Megan Dickinson owner of MD Gallery, Whangarei had the very rare opportunity of having some time on her hands to think about ways she can help artists and emerging artists during the lockdown over the last 5-6 weeks.
We interviewed Megan about two separate initiatives she has implemented, Artists in Studios and Critiques for Artists, that kept Megan connected to the arts community and the community connected to the arts.
I felt that pre lockdown everything appeared perfect and it was criticized if it wasn’t. During this time (lockdown) the content and essence of the video could be shown from the artist’s studio as it was, no pressure for the artist to perform or not say um a thousand times or have their child following them around.
I am a big fan of John and to see him online relaxed and informal showing his art work was refreshing and the idea stemmed from there.
John is represented by Muse Gallery, they posted his video on Instagram and I ran with this idea for Northland.
Who is participating?
Three so far, Grant Beran, Photographer, Grant specializes in silver gelatin prints and will be showing in an exhibition later this year at MD Gallery. It was great to have his son film him as he showed us through his studio.
Janine Whale, Fibre Artist, has shown in MD’s gallery twice. Janine has an amazing practice, intricate and thorough. Incorporating her son through this exercise as well, involving whanau in the videos. Heartwarming experience.
Sally Spicer, Fine Arts Artist, Sally’s is the latest video in the series. What I love is that the people involved in recording the artists are the artists’ children and family. Connecting this was important too.
The reason these videos are online is because we are in lockdown, John’s video made me happy, watching real people doing what they love.
Critiques for artists:
Really missing the daily interaction of gallery life, Megan realized during this period of isolation that she needed to find a way to connect again, something she placed huge value on. She was missing collectors popping in to see what’s new and artists coming in for a chat and to discuss their work. So ‘Art before Breakfast’ was born.
This area is something Megan is incredibly passionate about. A core aspiration for Megan and one of the reasons she got into the arts is her passion for everyone creative to achieve their goals.
In Megan’s critique sessions ‘Art before Breakfast’ she meets face to face with emerging to mid career artists needing a bit of guidance about their work, body of work and what their aspirations are.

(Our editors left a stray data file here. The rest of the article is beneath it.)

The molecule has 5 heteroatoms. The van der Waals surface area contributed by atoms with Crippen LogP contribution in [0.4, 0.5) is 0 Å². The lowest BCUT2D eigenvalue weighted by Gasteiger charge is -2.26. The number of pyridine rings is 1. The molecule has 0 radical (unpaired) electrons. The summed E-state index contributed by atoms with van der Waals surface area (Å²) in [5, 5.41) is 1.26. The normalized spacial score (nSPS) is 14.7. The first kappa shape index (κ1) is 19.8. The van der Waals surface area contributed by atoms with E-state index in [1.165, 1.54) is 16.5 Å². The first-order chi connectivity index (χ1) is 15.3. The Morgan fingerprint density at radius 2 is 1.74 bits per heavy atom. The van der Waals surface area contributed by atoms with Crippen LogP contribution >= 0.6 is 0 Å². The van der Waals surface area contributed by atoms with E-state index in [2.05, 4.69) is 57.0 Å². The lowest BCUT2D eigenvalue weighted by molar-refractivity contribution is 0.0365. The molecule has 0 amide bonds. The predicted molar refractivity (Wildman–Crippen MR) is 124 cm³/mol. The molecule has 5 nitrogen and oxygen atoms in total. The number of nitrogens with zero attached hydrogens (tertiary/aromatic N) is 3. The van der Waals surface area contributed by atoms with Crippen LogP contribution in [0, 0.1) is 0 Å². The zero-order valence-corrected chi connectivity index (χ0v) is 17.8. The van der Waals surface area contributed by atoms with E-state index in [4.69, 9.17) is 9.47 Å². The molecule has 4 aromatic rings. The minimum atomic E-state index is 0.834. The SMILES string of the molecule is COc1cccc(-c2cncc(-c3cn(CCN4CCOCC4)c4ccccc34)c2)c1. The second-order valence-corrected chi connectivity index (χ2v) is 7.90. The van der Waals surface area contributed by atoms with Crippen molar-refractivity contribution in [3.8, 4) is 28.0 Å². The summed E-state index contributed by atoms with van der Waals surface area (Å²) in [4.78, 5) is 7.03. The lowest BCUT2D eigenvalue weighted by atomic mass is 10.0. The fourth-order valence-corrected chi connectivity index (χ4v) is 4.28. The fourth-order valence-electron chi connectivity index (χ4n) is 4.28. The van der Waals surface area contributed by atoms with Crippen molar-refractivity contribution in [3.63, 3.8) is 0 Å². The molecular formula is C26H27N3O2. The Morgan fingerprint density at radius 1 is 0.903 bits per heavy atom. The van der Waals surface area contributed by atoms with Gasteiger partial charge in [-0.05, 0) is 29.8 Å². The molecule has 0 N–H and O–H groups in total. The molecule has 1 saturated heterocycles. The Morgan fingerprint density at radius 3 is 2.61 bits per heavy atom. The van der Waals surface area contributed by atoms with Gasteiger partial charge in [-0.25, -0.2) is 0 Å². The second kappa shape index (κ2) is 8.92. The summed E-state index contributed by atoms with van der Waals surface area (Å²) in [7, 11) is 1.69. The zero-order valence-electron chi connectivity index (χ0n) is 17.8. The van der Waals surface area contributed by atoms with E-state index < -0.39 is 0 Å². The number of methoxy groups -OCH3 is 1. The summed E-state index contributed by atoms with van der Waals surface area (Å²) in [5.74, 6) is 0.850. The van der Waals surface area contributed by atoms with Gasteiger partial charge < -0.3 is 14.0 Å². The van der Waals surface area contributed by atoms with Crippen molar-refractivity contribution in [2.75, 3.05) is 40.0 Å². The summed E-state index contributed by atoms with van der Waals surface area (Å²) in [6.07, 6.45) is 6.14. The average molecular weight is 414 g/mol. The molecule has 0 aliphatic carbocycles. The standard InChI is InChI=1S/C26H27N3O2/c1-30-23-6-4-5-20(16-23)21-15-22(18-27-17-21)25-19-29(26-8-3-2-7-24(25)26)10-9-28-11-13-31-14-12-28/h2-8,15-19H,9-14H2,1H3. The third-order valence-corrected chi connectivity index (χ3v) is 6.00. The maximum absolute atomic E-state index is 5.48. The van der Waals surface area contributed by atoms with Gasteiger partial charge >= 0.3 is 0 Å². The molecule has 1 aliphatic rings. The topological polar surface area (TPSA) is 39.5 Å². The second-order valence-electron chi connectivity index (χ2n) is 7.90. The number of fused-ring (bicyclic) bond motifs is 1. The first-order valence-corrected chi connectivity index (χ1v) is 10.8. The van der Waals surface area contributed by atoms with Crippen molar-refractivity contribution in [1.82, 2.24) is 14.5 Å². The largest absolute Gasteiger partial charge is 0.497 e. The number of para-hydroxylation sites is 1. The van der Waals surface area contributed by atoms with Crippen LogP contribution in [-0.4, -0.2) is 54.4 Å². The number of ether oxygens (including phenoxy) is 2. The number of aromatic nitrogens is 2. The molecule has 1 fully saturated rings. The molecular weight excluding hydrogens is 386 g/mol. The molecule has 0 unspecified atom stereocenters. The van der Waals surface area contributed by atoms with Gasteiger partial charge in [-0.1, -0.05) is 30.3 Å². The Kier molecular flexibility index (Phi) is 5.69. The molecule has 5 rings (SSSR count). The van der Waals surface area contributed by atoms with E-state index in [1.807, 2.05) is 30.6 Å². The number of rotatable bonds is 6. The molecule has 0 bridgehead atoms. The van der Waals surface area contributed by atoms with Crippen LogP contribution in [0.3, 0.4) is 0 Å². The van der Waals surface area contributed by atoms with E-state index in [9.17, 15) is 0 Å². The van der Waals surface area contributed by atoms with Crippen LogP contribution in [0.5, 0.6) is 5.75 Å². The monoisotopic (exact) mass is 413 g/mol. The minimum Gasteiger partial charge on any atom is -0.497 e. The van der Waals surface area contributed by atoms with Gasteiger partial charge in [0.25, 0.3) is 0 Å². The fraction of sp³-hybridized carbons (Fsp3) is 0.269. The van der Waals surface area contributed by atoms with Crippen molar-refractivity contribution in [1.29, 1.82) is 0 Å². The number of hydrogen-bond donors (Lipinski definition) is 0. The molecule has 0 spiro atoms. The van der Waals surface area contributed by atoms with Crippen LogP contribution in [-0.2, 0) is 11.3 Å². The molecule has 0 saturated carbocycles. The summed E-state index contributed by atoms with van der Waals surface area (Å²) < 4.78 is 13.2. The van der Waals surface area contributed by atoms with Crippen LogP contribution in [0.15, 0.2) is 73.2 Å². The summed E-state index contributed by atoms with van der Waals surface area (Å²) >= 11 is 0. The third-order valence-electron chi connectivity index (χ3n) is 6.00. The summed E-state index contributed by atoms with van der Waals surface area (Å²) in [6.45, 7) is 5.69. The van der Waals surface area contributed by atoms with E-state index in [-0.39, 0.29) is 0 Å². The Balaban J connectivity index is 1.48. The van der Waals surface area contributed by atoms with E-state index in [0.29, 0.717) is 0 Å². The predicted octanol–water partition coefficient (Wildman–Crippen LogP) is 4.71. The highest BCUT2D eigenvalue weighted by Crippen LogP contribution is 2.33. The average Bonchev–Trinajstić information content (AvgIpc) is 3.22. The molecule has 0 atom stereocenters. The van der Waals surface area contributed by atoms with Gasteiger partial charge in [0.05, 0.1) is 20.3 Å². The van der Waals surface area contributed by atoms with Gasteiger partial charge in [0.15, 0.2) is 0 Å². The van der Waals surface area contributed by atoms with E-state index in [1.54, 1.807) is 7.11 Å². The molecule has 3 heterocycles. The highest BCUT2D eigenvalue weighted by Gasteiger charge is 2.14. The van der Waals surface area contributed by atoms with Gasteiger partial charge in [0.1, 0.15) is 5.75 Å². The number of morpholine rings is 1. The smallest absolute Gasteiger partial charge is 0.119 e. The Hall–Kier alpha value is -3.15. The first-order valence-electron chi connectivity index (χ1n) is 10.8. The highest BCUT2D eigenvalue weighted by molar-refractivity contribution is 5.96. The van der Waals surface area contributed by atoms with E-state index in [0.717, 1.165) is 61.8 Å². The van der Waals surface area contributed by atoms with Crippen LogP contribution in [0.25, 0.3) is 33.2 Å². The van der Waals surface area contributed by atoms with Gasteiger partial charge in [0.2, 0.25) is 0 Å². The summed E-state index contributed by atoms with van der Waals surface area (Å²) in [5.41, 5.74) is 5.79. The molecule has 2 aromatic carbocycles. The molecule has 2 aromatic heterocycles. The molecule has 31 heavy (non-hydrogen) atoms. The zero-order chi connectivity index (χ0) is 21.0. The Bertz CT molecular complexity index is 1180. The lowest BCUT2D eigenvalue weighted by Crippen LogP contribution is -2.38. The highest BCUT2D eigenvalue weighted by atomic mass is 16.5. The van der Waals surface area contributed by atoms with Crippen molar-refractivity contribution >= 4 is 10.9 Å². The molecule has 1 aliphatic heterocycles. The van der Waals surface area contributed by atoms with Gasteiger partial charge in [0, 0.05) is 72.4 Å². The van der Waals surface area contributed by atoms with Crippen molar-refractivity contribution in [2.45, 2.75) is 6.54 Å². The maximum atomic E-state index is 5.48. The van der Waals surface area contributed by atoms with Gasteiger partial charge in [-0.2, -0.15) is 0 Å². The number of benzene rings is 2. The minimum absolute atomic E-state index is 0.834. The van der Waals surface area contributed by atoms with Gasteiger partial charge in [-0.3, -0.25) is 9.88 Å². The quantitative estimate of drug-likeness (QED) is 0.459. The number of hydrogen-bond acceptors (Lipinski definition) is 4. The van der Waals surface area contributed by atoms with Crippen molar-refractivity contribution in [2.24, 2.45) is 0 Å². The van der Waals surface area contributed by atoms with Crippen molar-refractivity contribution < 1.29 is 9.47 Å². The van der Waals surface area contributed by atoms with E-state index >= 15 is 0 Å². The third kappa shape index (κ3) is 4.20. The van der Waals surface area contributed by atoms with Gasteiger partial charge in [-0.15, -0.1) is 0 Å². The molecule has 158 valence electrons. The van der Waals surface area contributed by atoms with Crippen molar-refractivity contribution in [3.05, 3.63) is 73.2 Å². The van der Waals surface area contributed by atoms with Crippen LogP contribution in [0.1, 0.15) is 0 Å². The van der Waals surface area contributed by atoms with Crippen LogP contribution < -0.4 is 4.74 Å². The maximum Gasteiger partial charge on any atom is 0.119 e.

“To be able to offer a platform for these one on one artists critiques online from the comfort of home has been one of the gems that has come out of COVID-19 lockdown” says Megan.
The critiques were set up specifically for the lockdown period as an opportunity to empower artists to achieve their goals whatever they may be. ‘They also kept me motivated (during this time) too’. Megan was aware that many artists struggle getting professional critique for their work, this idea was born from Megan’s knowledge and experience in the sector.
Megan has a big picture goal for the arts sector. She wants to educate the community and public that art is a serious profession. This also involves the artists taking themselves seriously too.
The critique session were a more informal way of artists and emerging artists to connect with Megan.
She wants artists to fulfill their goals, assisting anyone along that path is ‘really rewarding’ Megan says.
What’s happening for you post lockdown?
“We hit the pause button at the beginning of lockdown and we will resume our exhibition calendar beginning of June opening with spatial drawing artist Anastasia Parmson”
“I am looking forward to getting back into the gallery and reconnecting with my art community”
One of Megan’s goals is to raise the standard of art across Te Tai Tokerau and she is a huge advocate for the potential of artists and bringing art into the professional world as a recognised career.
“Advocating for art as a profession and bringing that awareness to the public is needed” Megan says “Not much will change until this has been established in the community. It is a worldwide issue. Artists need to be critiqued from someone they don’t know, a professional arts practitioner.’’
‘’This is as much the responsibility of the artist to treat this as such, it is your profession, let’s get organized’’
Feeling the passion, the energy and looking forward in a big picture way, it was so wonderful to connect with Megan about what the future will entail. We are so excited about what’s to come from MD Gallery over the next few months and their ongoing contribution to the creative sector.
Hear more from Megan in our next Creative Connection catch up, Rebooting Regional Arts Post COVID-19. We will be live streaming the event Thursday May 14th 2020 at 3pm on our Youtube channel.